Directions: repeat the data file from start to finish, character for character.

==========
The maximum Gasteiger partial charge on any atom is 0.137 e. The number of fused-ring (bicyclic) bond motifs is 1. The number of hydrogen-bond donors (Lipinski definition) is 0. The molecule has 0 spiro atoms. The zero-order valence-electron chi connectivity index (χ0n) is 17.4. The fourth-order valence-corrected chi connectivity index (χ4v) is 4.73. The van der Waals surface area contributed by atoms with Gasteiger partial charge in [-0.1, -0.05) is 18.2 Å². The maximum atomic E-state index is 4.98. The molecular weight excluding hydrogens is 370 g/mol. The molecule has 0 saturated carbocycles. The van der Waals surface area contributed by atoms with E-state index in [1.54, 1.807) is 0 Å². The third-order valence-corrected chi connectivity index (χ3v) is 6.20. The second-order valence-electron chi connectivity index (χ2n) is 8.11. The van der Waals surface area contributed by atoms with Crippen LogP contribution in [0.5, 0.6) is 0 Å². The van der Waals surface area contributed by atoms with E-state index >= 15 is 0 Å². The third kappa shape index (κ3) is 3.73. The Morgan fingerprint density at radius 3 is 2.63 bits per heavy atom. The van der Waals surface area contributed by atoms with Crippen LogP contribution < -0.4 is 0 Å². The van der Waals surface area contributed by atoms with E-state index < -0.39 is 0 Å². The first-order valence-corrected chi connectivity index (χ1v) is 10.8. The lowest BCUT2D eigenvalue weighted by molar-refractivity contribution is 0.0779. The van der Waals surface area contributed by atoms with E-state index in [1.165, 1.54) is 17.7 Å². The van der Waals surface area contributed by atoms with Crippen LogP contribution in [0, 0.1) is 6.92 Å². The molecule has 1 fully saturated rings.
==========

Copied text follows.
The maximum Gasteiger partial charge on any atom is 0.137 e. The number of fused-ring (bicyclic) bond motifs is 1. The number of hydrogen-bond donors (Lipinski definition) is 0. The molecule has 0 spiro atoms. The zero-order valence-electron chi connectivity index (χ0n) is 17.4. The fourth-order valence-corrected chi connectivity index (χ4v) is 4.73. The van der Waals surface area contributed by atoms with Gasteiger partial charge in [-0.1, -0.05) is 18.2 Å². The maximum atomic E-state index is 4.98. The molecular weight excluding hydrogens is 370 g/mol. The molecule has 0 saturated carbocycles. The van der Waals surface area contributed by atoms with E-state index in [1.54, 1.807) is 0 Å². The third-order valence-corrected chi connectivity index (χ3v) is 6.20. The second-order valence-electron chi connectivity index (χ2n) is 8.11. The van der Waals surface area contributed by atoms with Crippen LogP contribution in [0.5, 0.6) is 0 Å². The van der Waals surface area contributed by atoms with E-state index >= 15 is 0 Å². The third kappa shape index (κ3) is 3.73. The Morgan fingerprint density at radius 3 is 2.63 bits per heavy atom. The van der Waals surface area contributed by atoms with Crippen LogP contribution < -0.4 is 0 Å². The van der Waals surface area contributed by atoms with E-state index < -0.39 is 0 Å². The first-order valence-corrected chi connectivity index (χ1v) is 10.8. The lowest BCUT2D eigenvalue weighted by molar-refractivity contribution is 0.0779. The van der Waals surface area contributed by atoms with E-state index in [1.165, 1.54) is 17.7 Å². The van der Waals surface area contributed by atoms with Crippen LogP contribution in [0, 0.1) is 6.92 Å². The molecule has 1 fully saturated rings.